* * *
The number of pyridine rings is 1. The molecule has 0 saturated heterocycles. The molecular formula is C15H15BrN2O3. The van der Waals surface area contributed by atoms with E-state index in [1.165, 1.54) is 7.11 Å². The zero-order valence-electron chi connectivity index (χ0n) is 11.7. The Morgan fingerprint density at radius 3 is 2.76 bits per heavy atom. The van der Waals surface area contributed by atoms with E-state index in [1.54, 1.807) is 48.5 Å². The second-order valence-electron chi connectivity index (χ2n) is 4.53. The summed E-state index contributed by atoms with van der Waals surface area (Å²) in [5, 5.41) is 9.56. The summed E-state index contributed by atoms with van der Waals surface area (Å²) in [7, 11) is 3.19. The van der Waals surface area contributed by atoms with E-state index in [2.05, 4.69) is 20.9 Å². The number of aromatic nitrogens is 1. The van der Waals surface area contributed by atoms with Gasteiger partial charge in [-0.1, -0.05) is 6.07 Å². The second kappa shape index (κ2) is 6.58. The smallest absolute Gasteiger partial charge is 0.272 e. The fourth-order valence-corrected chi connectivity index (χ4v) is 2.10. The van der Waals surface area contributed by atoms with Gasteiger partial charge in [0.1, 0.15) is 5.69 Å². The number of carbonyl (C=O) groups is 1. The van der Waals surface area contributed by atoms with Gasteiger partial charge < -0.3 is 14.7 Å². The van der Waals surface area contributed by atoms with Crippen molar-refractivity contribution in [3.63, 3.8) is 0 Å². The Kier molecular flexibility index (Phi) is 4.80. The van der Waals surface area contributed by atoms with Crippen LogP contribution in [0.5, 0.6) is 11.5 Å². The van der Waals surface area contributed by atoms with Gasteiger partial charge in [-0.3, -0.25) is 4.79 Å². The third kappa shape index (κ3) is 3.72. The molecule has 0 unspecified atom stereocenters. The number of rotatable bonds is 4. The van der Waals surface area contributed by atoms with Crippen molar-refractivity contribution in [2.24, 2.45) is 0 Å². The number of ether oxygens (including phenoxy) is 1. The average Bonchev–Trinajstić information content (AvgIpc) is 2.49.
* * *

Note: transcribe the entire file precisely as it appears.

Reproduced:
The number of pyridine rings is 1. The molecule has 0 saturated heterocycles. The molecular formula is C15H15BrN2O3. The van der Waals surface area contributed by atoms with E-state index in [1.165, 1.54) is 7.11 Å². The zero-order valence-electron chi connectivity index (χ0n) is 11.7. The Morgan fingerprint density at radius 3 is 2.76 bits per heavy atom. The van der Waals surface area contributed by atoms with E-state index in [1.54, 1.807) is 48.5 Å². The second-order valence-electron chi connectivity index (χ2n) is 4.53. The summed E-state index contributed by atoms with van der Waals surface area (Å²) in [5, 5.41) is 9.56. The summed E-state index contributed by atoms with van der Waals surface area (Å²) in [7, 11) is 3.19. The van der Waals surface area contributed by atoms with E-state index in [2.05, 4.69) is 20.9 Å². The number of aromatic nitrogens is 1. The van der Waals surface area contributed by atoms with Gasteiger partial charge in [-0.1, -0.05) is 6.07 Å². The second kappa shape index (κ2) is 6.58. The smallest absolute Gasteiger partial charge is 0.272 e. The fourth-order valence-corrected chi connectivity index (χ4v) is 2.10. The van der Waals surface area contributed by atoms with Gasteiger partial charge in [0.1, 0.15) is 5.69 Å². The number of carbonyl (C=O) groups is 1. The van der Waals surface area contributed by atoms with Gasteiger partial charge < -0.3 is 14.7 Å². The van der Waals surface area contributed by atoms with Crippen molar-refractivity contribution in [3.63, 3.8) is 0 Å². The Kier molecular flexibility index (Phi) is 4.80. The van der Waals surface area contributed by atoms with Crippen LogP contribution in [0.5, 0.6) is 11.5 Å². The van der Waals surface area contributed by atoms with Gasteiger partial charge in [-0.3, -0.25) is 4.79 Å². The third kappa shape index (κ3) is 3.72. The molecule has 0 unspecified atom stereocenters. The number of rotatable bonds is 4. The van der Waals surface area contributed by atoms with Crippen molar-refractivity contribution in [2.24, 2.45) is 0 Å². The number of ether oxygens (including phenoxy) is 1. The average Bonchev–Trinajstić information content (AvgIpc) is 2.49.